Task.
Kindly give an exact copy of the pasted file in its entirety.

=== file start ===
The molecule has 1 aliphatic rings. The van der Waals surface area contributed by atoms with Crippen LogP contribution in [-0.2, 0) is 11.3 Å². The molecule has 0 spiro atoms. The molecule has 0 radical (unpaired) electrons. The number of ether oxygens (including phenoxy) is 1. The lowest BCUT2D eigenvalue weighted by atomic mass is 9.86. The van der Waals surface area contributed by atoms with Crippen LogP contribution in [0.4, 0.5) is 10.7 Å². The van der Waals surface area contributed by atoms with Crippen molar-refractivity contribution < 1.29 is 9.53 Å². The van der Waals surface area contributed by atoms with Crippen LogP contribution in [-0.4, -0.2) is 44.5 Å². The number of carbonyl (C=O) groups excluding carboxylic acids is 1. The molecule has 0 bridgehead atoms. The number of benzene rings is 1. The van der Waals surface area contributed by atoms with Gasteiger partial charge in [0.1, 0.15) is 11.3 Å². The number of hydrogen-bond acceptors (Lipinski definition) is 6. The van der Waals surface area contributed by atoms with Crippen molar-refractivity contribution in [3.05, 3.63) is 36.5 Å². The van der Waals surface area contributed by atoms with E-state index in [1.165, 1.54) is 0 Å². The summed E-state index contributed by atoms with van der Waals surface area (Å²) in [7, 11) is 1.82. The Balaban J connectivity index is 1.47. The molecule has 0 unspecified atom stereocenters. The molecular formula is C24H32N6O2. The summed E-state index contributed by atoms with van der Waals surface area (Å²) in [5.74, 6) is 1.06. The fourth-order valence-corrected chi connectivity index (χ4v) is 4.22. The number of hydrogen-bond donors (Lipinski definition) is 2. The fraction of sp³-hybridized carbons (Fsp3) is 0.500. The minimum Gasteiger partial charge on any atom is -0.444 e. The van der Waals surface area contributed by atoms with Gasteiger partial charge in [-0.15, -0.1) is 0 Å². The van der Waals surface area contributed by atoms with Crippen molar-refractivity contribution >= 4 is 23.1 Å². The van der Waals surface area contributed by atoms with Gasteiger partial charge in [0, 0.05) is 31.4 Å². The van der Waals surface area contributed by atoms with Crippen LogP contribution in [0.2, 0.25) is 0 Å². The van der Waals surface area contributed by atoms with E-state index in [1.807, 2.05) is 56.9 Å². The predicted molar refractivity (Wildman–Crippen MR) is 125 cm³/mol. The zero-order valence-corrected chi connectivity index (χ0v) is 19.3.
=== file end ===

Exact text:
The molecule has 1 aliphatic rings. The van der Waals surface area contributed by atoms with Crippen LogP contribution in [-0.2, 0) is 11.3 Å². The molecule has 0 spiro atoms. The molecule has 0 radical (unpaired) electrons. The number of ether oxygens (including phenoxy) is 1. The lowest BCUT2D eigenvalue weighted by atomic mass is 9.86. The van der Waals surface area contributed by atoms with Crippen LogP contribution in [0.4, 0.5) is 10.7 Å². The van der Waals surface area contributed by atoms with Crippen molar-refractivity contribution < 1.29 is 9.53 Å². The van der Waals surface area contributed by atoms with Crippen LogP contribution in [-0.4, -0.2) is 44.5 Å². The number of carbonyl (C=O) groups excluding carboxylic acids is 1. The molecule has 0 bridgehead atoms. The number of benzene rings is 1. The van der Waals surface area contributed by atoms with Gasteiger partial charge in [0.1, 0.15) is 11.3 Å². The number of hydrogen-bond acceptors (Lipinski definition) is 6. The van der Waals surface area contributed by atoms with Crippen molar-refractivity contribution in [3.05, 3.63) is 36.5 Å². The van der Waals surface area contributed by atoms with E-state index in [1.165, 1.54) is 0 Å². The summed E-state index contributed by atoms with van der Waals surface area (Å²) in [7, 11) is 1.82. The Balaban J connectivity index is 1.47. The molecule has 0 unspecified atom stereocenters. The molecular formula is C24H32N6O2. The summed E-state index contributed by atoms with van der Waals surface area (Å²) in [5.74, 6) is 1.06. The fourth-order valence-corrected chi connectivity index (χ4v) is 4.22. The number of hydrogen-bond donors (Lipinski definition) is 2. The fraction of sp³-hybridized carbons (Fsp3) is 0.500. The minimum Gasteiger partial charge on any atom is -0.444 e. The van der Waals surface area contributed by atoms with Gasteiger partial charge in [-0.15, -0.1) is 0 Å². The van der Waals surface area contributed by atoms with Crippen molar-refractivity contribution >= 4 is 23.1 Å². The van der Waals surface area contributed by atoms with Gasteiger partial charge in [0, 0.05) is 31.4 Å². The van der Waals surface area contributed by atoms with Crippen LogP contribution in [0.2, 0.25) is 0 Å². The van der Waals surface area contributed by atoms with E-state index in [1.807, 2.05) is 56.9 Å². The predicted molar refractivity (Wildman–Crippen MR) is 125 cm³/mol. The zero-order valence-corrected chi connectivity index (χ0v) is 19.3.